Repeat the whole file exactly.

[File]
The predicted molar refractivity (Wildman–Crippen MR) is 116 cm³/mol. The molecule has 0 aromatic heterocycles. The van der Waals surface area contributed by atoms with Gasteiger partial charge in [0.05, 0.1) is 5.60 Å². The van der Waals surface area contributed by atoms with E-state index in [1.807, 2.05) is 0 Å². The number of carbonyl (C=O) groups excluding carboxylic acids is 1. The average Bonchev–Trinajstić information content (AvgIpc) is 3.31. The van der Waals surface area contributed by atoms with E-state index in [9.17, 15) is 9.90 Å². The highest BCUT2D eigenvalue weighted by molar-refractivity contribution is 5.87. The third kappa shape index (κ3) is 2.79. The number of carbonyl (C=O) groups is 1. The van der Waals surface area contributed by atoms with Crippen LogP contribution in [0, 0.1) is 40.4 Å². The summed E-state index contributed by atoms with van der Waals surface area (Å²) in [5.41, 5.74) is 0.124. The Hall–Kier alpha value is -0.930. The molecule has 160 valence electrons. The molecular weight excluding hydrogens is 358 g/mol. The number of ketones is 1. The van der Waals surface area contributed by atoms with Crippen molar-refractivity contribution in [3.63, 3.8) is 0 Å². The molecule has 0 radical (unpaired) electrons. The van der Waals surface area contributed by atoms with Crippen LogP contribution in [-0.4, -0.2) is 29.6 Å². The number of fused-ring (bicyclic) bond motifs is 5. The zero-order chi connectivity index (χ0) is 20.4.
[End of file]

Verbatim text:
The predicted molar refractivity (Wildman–Crippen MR) is 116 cm³/mol. The molecule has 0 aromatic heterocycles. The van der Waals surface area contributed by atoms with Gasteiger partial charge in [0.05, 0.1) is 5.60 Å². The van der Waals surface area contributed by atoms with E-state index in [1.807, 2.05) is 0 Å². The number of carbonyl (C=O) groups excluding carboxylic acids is 1. The average Bonchev–Trinajstić information content (AvgIpc) is 3.31. The van der Waals surface area contributed by atoms with E-state index in [9.17, 15) is 9.90 Å². The highest BCUT2D eigenvalue weighted by molar-refractivity contribution is 5.87. The third kappa shape index (κ3) is 2.79. The number of carbonyl (C=O) groups is 1. The van der Waals surface area contributed by atoms with Crippen LogP contribution in [0, 0.1) is 40.4 Å². The summed E-state index contributed by atoms with van der Waals surface area (Å²) in [5.41, 5.74) is 0.124. The Hall–Kier alpha value is -0.930. The molecule has 160 valence electrons. The molecular weight excluding hydrogens is 358 g/mol. The number of ketones is 1. The van der Waals surface area contributed by atoms with Crippen molar-refractivity contribution in [3.63, 3.8) is 0 Å². The molecule has 0 radical (unpaired) electrons. The van der Waals surface area contributed by atoms with Crippen LogP contribution in [-0.4, -0.2) is 29.6 Å². The number of fused-ring (bicyclic) bond motifs is 5. The zero-order chi connectivity index (χ0) is 20.4.